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Keys To Western Black Bear Hunting Success

Keys To Wester Black Bear Hunting Success

Our Experiences in Bear Hunting

We’ve been on some great black bear hunts across the U.S., from the hills of West Virginia to the wide-open spaces of Wyoming. We’ve come up close with these amazing animals in places like Michigan, Montana, Alaska, and Idaho. These trips haven’t just been a great time, they’ve also enabled us to acquire a wealth of knowledge about black bears and where they live. Over time, we have developed a pseudo-formula, merging expertise and intuition, to identify the prime locations where bears thrive. Here are a few things we think every bear hunter should know. 

One Key Characteristic of a Quality Bear Habitat

When considering the characteristics of quality bear habitats on a spring hunt, we believe proximity to flowing water is critical. Spring bears rely on water sources for a variety of reasons, including hydration and the availability of food. Habitats with access to flowing water are highly advantageous for bears and bear hunters are wise to keep an eye on them. 

Another one of the key reasons for the importance of water sources in quality bear habitats is the early green-up areas. These are regions where vegetation starts to grow earlier than in other areas. Bears heavily rely on these areas for foraging as they provide a significant food source after the winter months. The proximity to water sources ensures that these early green-up areas are easily accessible for the bears. These will be places where you’ll likely find bear density to be a little higher. 

When you’re out this bear season, keep an eye on flowing water. Understanding and prioritizing these characteristics is crucial for increasing your odds of shooting a legal bear. 

Keys To Wester Black Bear Hunting Success

Terrain and Food Sources

It’s also important to consider terrain and food sources when you’re out on a spring bear hunt. These factors greatly influence the likelihood of success while spring bear hunting.

First, identifying slopes that face south and east is crucial for early green-up, as these areas usually experience warmer temperatures and receive more sunlight. Bears are attracted to these slopes because they provide an abundant food supply in the form of fresh vegetation.

Avalanche shoots, steep drainages, and cliffy areas should also be on the radar when hunting bears.  This rugged terrain offers shelter and protection for bears, making them popular habitats. Additionally, late spring is the prime time to find bears near elk calving areas, as they are drawn to these sites for an easy meal. When hunting coastal regions, keep an eye out on the shore for bears scavenging mussels. At the right time of the year, these areas are bear magnets. 

Understanding the relationship between water availability and green-up can further aid in bear spotting. More water results in faster and more abundant vegetation growth, attracting bears looking to nourish themselves. Observing the presence of wild onions, shoots, glacier lilies, and other bear food is also important. These plants can serve as a reliable indicator of bear activity in the area.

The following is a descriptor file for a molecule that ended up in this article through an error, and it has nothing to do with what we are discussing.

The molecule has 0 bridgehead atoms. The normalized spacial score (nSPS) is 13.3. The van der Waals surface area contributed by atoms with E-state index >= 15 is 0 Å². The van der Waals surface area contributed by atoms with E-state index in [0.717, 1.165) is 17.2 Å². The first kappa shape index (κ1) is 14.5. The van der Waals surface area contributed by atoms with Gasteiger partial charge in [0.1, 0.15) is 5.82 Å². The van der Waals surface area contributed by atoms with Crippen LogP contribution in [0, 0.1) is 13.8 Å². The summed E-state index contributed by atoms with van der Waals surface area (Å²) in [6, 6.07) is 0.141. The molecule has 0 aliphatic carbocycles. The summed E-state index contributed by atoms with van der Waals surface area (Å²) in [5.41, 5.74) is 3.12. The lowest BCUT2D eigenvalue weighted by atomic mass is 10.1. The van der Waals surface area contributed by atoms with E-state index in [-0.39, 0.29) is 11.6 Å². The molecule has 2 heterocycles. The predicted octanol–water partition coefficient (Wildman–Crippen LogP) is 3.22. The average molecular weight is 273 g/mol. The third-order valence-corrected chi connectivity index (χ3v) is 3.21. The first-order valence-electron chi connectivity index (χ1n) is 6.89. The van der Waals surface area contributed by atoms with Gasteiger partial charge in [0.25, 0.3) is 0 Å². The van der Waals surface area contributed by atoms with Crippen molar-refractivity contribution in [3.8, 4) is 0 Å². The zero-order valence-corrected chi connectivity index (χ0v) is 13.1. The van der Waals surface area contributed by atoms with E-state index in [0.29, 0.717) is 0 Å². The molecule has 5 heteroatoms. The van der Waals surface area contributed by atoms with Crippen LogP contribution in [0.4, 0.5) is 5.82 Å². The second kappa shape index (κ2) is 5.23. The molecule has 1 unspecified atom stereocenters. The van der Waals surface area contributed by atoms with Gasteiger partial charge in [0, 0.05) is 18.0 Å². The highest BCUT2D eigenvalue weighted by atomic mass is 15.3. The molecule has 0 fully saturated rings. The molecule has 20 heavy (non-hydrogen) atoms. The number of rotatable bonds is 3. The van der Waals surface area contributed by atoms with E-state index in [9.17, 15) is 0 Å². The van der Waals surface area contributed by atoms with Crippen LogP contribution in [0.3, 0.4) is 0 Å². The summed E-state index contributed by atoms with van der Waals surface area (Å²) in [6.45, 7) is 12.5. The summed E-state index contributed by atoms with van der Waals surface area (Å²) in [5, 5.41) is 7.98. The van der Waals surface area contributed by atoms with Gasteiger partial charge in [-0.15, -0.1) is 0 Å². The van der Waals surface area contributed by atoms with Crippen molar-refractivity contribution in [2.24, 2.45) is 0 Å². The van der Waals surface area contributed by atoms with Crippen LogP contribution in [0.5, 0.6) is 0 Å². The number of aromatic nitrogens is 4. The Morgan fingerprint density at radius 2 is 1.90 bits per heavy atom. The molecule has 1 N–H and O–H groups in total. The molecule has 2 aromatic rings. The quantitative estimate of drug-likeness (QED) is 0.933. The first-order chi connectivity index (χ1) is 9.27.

Lastly, road hunting along logging roads, and keeping an eye out for clearcuts and burn areas, can be fruitful when searching for bears. Bears are known to forage in these areas, as they provide a variety of food sources, such as berries and young vegetation. Walking these areas can yield opportunities at a huge bruin. 

Bear foot prints in the sand

Understanding Bear Movement

Understanding bear movement is complex. Each bear is somewhat unique and has its own personality. Unlike other animals like deer, bears do not necessarily have daily routines. You might find them hanging around a game trail one day and then miles away the next. 

However, their movement patterns are greatly influenced by snow levels and seasonal changes. These factors play a significant role in their elevation preferences. Playing off these factors will greatly increase your chances of harvesting a mature bear.

Snow levels can affect bears’ accessibility to food sources, forcing them to move to lower elevations in search of better foraging opportunities. Similarly, seasonal changes can alter the availability of resources in different habitat types, causing bears to shift their movement patterns accordingly. As the green-up occurs, bears will generally stick around the newest growth. That means they’ll often move their way up a mountain as seasons change in the Spring. 


Successful bear hunting is as much about understanding the environment as it is about skill with a rifle or bow. Our experiences across the United States have taught us the importance of recognizing quality habitats, which include access to flowing water, early green-up areas, and specific terrain features. Paying attention to things like water availability and food sources will greatly increase the likelihood of a successful hunt. Each bear’s behavior is unique, but by focusing on factors like snow levels, seasonal changes, and green-up progression, hunters can better predict bear locations. Whether you’re scanning south-facing slopes, navigating rugged terrains, or exploring near water sources, remember that the key to effective bear hunting lies in understanding and respecting these magnificent creatures and their habitats.